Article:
Now things get a little tricky. Hopefully you have a little coding / messing with software experience. If you don’t, just go slowly and google anything you don’t know. There is a lot of information out there. I’ll try to be as clear as possible, but I can’t cover all problems
Once you have your MPU wired to the Arduino, turn it on and upload this I2C scanner code: http://playground.arduino.cc/Main/I2cScanner#.Uxh...
Scroll to the bottom and copy-paste the code into an empty sketch and run it. Open the serial monitor (Tools->Serial Monitor) and make sure you are on port 9600 (bottom left). That’s in the code, but you didn’t read it anyway.
If everything works it should find an I2C device and give you a memory address of either 0x68 or 0x69. Write it down. If you get errors check the wiring.
Now you’re going to want to install code that actually talks to the accelerometer/gyroscope. There is a bunch of stuff out there but the one I’ve found which works best is https://github.com/jrowberg/i2cdevlib. Click “Download Zip,” remember where you but it (probably desktop) and then unzip it. Open up the Arduino IDE program. Now go to sketch->import library -> add library. You should add both the I2Cdev folder and the MPU6050 folders as libraries (they’re under Arduino in the folder).
Once they’re installed you should open up the MPU6050_DMP6 (it’s under MPU6050 -> Examples) file in Arduino. I’d suggest reading it over (even if you don’t know much code), it’s well commented and has a some options of how it outputs the readings from the board. If you got at 0x69 from the scanner, you’ll need to uncomment one line at the top of the code (after the #includes; just read the comments silly) since the default is 0x68. The program should now compile.
Upload the code, open the serial port (115200 this time) and follow the instructions. Congrats, you should get working readings from the board. If it seems to drift at first, don’t worry it needs about 10sec of being still to come to a rest. Also the yaw output will drift (a little), as it has no frame of reference. The board uses the accelerometer to get gravity and find “down” which act as a reference for pitch and roll. Some fancier boards contain a compass for reference.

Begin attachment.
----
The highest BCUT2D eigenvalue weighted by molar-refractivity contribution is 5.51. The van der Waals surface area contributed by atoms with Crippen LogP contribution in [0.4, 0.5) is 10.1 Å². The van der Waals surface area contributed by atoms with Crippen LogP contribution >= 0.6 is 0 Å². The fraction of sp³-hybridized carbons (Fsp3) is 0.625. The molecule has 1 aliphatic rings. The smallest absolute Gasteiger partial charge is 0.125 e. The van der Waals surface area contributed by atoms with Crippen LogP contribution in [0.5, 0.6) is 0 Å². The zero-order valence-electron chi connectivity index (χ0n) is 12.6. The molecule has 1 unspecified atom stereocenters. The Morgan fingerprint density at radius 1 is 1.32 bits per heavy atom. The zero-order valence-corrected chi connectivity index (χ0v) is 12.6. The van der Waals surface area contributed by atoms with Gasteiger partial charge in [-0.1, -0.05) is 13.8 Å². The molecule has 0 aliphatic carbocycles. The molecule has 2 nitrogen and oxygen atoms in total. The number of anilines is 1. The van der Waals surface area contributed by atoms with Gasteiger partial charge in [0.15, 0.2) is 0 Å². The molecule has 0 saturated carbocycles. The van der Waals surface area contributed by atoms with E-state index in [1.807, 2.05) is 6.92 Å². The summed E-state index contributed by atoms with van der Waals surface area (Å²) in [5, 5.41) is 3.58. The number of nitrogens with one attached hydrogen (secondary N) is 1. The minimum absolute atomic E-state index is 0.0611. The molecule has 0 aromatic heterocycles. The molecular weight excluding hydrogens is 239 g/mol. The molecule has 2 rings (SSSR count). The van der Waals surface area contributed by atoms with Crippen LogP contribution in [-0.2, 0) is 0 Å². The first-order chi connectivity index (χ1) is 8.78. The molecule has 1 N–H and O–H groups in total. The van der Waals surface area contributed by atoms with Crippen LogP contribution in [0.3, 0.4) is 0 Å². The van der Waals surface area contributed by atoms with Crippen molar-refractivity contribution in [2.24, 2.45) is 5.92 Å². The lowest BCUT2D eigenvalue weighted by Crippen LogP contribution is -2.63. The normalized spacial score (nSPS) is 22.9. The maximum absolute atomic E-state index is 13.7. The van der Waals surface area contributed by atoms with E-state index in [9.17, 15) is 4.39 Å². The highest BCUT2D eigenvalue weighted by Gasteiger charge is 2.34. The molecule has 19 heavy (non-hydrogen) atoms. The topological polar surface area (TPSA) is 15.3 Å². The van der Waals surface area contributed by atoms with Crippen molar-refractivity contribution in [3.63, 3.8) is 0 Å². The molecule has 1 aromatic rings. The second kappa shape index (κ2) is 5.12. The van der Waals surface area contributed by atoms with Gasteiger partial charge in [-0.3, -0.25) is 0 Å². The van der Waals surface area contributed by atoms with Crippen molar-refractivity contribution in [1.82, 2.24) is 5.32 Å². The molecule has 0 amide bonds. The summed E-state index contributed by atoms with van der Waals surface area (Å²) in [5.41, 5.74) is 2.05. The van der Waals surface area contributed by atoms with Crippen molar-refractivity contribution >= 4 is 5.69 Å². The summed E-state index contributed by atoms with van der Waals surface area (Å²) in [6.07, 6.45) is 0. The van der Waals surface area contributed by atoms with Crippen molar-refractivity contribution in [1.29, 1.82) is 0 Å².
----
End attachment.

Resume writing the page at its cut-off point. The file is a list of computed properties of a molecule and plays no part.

Now before you move on, you’ll want to calibrate your board. Find a level surface and make sure your board is flat with the labeling upwards.
You should then run this handy-dandy calibration code available at the top, thanks to Luis Ródenas. Again the default it 0x68, but you can change that. Make sure you write down the offset values it gives you. You can and should use these as the offsets in the MPU6050_DMP6 code (and later our quadcopter code).
You now have a working and useful accelerometer/gyroscope. I’d now suggest you spend some time messing with the MPU6050_DMP6 code and trying the different output types.
Step 5: Building and Wiring
The wiring of the accelerometer is discussed above. The next step is getting the Arduino to control the motors. The Arduino itself is only able to output a small amount of current and voltage, so instead of wiring the motors directly to the digital out put pins, we use a darlington transistor pair to "amplify" the voltage. If you don't know much about transistors, we basically use the transistors as an on/off switch for a larger current coming directly from the battery.
You should start by bread boarding the circuit. For this step you'll need the Arduino, the motors and a darlington transistor pair (as well as a breadboard and wires). The wiring can be seen above, but I shall explain what is going on. Wire four of the digital PWM outputs (labeled with a ~ on the Arduino) to the darlington as shown. The outputs then go into the motors, which are wired to your power source. I'd start testing with a 5v power source, but a 3-5v battery should be fine for the final result.